EDITIONS
Startup

How India Circus started a small online store and went on to catch Godrej’s eye

Sindhu Kashyap
13th Nov 2017
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Mumbai-based online lifestyle brand India Circus is now slowly foraying into offline stores.

Rains in Mumbai can thwart travel and a ride from Kemps Corner to Kala Ghoda can get daunting. But after a long drive, a visit to the India Circus office turned out to be a colourful change from the grey and bleak monsoon sky. Bright hues of pink welcome you as you enter the store. The walls of the office space are deep blue and several paintings hang on them.

Vibrant, colourful, and Indian is what best describes India Circus — an online brand that offers quirky accessories, wall arts, home décor, fashion products, and utilities. Launched in 2012 by Krsnaa Mehta — renowned designer of The Bombay Store and Good Earth — India Circus appeared at a time when the market was yet to be flooded by similar brands that revolved around unusual design ideas.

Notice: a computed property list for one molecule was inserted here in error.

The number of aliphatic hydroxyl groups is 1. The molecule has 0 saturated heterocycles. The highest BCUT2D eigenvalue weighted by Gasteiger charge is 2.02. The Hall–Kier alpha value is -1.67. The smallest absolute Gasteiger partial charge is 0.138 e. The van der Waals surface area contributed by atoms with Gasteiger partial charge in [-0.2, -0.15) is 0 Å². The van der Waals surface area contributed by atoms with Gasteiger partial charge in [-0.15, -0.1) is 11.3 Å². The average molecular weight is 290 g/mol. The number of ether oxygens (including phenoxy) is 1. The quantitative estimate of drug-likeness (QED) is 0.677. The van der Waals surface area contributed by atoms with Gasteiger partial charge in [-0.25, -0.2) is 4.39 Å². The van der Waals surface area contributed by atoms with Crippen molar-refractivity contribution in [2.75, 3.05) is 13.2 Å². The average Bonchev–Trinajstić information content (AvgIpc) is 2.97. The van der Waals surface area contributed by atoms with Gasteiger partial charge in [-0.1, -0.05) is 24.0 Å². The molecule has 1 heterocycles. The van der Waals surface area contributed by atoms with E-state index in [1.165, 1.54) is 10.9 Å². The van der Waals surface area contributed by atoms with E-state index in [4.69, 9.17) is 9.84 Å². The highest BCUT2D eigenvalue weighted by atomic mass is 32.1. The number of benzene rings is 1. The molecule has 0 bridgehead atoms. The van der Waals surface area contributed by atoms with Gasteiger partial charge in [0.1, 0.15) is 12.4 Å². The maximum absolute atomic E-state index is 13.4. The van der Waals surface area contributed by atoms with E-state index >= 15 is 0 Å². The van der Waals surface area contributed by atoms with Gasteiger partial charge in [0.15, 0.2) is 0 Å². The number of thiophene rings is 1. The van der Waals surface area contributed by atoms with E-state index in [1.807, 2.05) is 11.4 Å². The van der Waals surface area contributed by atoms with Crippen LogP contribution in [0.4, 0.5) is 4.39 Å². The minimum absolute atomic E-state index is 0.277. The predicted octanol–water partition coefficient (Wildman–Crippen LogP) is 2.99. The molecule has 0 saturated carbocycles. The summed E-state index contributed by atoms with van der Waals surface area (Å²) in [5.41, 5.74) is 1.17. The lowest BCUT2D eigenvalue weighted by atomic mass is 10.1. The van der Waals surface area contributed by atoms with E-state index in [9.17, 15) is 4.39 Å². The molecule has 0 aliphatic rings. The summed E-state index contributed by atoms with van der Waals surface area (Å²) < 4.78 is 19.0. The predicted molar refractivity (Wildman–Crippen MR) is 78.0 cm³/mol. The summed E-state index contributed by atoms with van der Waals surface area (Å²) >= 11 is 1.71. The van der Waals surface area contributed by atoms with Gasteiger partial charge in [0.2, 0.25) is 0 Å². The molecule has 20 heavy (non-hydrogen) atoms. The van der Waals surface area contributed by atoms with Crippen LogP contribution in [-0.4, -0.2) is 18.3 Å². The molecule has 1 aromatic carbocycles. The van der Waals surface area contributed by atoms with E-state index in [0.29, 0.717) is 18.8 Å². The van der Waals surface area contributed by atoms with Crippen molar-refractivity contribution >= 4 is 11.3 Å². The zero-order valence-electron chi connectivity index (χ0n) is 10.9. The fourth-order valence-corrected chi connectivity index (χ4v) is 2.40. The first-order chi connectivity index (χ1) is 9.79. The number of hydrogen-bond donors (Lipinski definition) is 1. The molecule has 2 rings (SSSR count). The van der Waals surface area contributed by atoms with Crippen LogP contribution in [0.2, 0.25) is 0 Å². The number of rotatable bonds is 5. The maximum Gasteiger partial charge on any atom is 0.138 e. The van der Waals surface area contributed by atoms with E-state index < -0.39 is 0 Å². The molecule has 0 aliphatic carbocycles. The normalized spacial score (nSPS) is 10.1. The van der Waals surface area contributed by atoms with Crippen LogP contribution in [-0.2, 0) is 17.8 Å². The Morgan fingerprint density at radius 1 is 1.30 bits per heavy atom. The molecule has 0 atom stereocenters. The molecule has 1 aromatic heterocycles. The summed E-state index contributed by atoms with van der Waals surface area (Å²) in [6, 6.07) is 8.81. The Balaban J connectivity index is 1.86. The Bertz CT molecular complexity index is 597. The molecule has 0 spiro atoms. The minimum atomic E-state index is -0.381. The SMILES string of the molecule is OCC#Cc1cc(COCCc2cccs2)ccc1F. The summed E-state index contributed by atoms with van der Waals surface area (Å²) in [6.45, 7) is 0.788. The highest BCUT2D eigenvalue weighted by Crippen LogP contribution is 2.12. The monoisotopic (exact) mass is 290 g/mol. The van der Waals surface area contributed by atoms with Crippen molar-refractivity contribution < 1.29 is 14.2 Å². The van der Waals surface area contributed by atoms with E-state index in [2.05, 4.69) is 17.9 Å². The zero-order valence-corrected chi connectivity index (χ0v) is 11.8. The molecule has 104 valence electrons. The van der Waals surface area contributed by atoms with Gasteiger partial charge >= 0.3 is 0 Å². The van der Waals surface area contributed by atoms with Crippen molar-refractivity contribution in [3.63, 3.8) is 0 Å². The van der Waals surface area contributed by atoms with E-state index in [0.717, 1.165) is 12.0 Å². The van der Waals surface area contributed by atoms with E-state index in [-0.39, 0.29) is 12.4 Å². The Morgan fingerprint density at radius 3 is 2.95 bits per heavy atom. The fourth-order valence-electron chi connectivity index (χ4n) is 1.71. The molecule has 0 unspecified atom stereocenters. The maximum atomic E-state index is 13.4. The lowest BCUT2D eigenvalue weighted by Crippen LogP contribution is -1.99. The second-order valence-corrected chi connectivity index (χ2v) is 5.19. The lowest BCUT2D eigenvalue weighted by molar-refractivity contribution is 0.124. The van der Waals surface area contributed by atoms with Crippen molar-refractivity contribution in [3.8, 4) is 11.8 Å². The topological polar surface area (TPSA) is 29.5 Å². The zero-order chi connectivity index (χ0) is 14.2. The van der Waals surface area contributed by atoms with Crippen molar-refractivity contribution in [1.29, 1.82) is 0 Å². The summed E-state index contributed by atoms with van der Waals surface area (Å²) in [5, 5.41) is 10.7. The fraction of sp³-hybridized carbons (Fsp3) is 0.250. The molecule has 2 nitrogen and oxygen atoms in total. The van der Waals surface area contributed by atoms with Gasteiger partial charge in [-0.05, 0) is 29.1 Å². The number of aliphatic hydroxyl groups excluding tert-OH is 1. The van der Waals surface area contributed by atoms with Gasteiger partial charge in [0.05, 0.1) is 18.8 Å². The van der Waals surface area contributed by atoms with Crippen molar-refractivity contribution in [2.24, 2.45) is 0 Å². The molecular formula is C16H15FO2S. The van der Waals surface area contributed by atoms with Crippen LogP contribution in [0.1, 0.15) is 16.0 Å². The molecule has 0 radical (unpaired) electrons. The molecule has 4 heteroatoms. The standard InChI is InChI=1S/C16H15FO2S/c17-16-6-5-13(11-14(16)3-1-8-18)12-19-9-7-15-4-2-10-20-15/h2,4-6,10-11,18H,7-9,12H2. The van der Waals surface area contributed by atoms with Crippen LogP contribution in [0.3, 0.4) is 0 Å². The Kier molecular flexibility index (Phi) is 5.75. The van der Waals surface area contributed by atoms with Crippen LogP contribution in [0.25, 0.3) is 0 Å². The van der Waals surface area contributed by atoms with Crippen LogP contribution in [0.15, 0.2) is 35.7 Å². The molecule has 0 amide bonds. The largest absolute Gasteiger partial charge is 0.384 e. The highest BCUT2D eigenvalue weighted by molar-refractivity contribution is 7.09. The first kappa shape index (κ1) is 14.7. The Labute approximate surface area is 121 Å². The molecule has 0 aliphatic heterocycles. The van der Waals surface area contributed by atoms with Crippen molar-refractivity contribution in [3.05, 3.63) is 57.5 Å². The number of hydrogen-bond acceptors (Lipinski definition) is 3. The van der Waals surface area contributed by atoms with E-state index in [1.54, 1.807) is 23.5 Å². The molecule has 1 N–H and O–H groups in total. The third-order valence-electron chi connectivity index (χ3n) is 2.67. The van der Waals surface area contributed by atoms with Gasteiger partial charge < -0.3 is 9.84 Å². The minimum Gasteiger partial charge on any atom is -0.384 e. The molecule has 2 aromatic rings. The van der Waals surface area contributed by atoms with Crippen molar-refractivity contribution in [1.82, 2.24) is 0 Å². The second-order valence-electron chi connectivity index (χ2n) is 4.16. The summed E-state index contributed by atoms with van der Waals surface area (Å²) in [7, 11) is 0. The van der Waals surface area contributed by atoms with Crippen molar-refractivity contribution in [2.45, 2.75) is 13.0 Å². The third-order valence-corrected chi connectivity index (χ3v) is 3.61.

Krsnaa Mehta, Founder, India Circus

Not just quirky

But times have changed. There are now several brands that offer quirky designs — Chumbak, Happily Unmarried and a few others. So what sets India Circus apart?

“All our designs are not quirky. We have four categories of design — quirky and classic for which we make beautiful and poetic landscapes. We also have a rupee design. The more expensive the product, the more elegant the design. Our customers are from 20 to 65 years of age; whereas, for most other brands like Chumbak, the age range is between 20 and 30,” says Krsnaa.

Why not do something different?

For Krsnaa, whose family owns the textile brand Zeeba, retail business wasn’t new. After studying graphic design in the US, Krsnaa got back to India with a desire to do something different.